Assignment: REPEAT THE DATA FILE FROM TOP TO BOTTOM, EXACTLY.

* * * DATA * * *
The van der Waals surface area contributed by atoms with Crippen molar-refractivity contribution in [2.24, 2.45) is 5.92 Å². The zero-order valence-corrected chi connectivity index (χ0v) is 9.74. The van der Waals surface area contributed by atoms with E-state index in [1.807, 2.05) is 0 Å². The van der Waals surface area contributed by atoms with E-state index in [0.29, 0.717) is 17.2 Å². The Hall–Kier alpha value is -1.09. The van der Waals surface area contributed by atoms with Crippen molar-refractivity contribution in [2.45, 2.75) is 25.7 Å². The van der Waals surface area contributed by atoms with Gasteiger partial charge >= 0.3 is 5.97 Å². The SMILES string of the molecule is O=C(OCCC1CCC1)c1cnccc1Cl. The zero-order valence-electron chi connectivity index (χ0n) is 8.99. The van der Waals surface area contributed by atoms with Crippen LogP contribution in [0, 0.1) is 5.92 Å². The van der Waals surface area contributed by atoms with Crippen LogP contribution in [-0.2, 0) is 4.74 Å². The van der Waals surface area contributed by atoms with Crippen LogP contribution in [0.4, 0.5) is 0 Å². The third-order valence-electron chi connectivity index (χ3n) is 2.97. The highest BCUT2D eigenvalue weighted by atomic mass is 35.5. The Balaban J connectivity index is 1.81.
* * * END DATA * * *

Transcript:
The van der Waals surface area contributed by atoms with Crippen molar-refractivity contribution in [2.24, 2.45) is 5.92 Å². The zero-order valence-corrected chi connectivity index (χ0v) is 9.74. The van der Waals surface area contributed by atoms with E-state index in [1.807, 2.05) is 0 Å². The van der Waals surface area contributed by atoms with E-state index in [0.29, 0.717) is 17.2 Å². The Hall–Kier alpha value is -1.09. The van der Waals surface area contributed by atoms with Crippen molar-refractivity contribution in [2.45, 2.75) is 25.7 Å². The van der Waals surface area contributed by atoms with Gasteiger partial charge >= 0.3 is 5.97 Å². The SMILES string of the molecule is O=C(OCCC1CCC1)c1cnccc1Cl. The zero-order valence-electron chi connectivity index (χ0n) is 8.99. The van der Waals surface area contributed by atoms with Crippen LogP contribution in [0, 0.1) is 5.92 Å². The van der Waals surface area contributed by atoms with Crippen LogP contribution in [-0.2, 0) is 4.74 Å². The van der Waals surface area contributed by atoms with Crippen LogP contribution in [0.4, 0.5) is 0 Å². The third-order valence-electron chi connectivity index (χ3n) is 2.97. The highest BCUT2D eigenvalue weighted by atomic mass is 35.5. The Balaban J connectivity index is 1.81.